How IoT-as-a-Service Platform Can Transform Industries
The world is becoming smaller, and global IoT use cases are becoming increasingly standard. Fortune Business Insights projects the global IoT market to reach $1.5 billion by 2027, exhibiting a CAGR of 24.9% during the forecast period. A key driver for growth is the entire IoT ecosystem has evolved to enable global deployments due to increased efficiency and reduced cost.
These deployments allow IoT builders to get information to and from the device and solve problems that are affecting our physical world. There are a growing number of use cases that take advantage of IoT in ways never before available, such as enabling a delivery robot to navigate to its destination or tracking endangered species in conservation areas to help fend off poachers.
Connectivity is the critical fabric that enables the IoT. According to a recent IDC InfoBrief detailing results from a survey of over 1,000 IoT decision-makers, 66% of respondents with international deployments are utilizing multiple mobile carriers.
Streamlining connectivity management has been a major challenge in the past. Prior to cellular IoT connectivity platforms being built for use across the globe, manufacturers needed to seek out and negotiate usage with multiple regional network partners. As you can imagine, this created a frustrating process and resulted in a solution that often was only viable in a very limited market.
Now, with the help of global provider platforms, IoT device manufacturers can scale into new markets with a lower investment and cross borders when they’re ready. Let’s explore each component needed for cellular IoT deployments and how they have matured to provide connectivity across the entire globe.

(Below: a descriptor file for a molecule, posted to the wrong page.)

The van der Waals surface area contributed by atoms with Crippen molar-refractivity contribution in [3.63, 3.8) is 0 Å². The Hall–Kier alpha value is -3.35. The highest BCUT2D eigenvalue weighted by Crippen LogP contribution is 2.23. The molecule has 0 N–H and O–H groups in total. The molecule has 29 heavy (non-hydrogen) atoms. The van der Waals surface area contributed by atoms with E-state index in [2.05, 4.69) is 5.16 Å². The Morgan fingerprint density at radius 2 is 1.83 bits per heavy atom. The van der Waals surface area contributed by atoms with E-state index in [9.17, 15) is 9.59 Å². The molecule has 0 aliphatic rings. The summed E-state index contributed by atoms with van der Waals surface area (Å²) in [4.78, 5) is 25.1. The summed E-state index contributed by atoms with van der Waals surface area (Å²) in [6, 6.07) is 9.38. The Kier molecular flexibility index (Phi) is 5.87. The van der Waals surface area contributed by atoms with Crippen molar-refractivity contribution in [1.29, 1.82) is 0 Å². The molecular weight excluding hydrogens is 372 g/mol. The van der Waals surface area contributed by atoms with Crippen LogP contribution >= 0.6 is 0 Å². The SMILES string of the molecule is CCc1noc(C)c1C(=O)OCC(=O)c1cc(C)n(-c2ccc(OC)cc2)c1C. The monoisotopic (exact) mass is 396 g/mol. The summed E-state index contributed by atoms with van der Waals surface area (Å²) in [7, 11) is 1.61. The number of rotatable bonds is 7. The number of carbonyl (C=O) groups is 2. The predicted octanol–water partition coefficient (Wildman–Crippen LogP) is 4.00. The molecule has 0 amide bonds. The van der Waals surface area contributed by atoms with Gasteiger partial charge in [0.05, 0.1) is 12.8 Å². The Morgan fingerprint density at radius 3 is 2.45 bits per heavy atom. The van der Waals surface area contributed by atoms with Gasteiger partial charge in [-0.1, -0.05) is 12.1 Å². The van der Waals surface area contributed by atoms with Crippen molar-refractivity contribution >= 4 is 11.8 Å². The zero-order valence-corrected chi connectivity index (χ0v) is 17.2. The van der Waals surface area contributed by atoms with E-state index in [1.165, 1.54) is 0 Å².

Some traditional modems used to only work on a single carrier, which meant that they would only work in a specific country. We saw this specifically with older 2G or 3G installations. If a company utilized a SIM that only works in Venezuela and hardware that only works in North America, it unsurprisingly would not work. This situation created SKU complexity in that you would need to have hardware and SIMs that worked in both, requiring multiple SIM SKUs and hardware SKUs that would need to be mixed and matched, causing a ballooning catalog to be managed.
Now, we’re seeing an increasing number of modems being built for global deployment. With global hardware becoming the standard, modems can be deployed across borders without the hassle that comes with mixing and matching multiple carriers. The proliferation of 4G-LTE and new cellular network options specifically built for IoT, such as LTE Cat-M (also known as LTE-M), further encourages the development of hardware that is deployable across the globe.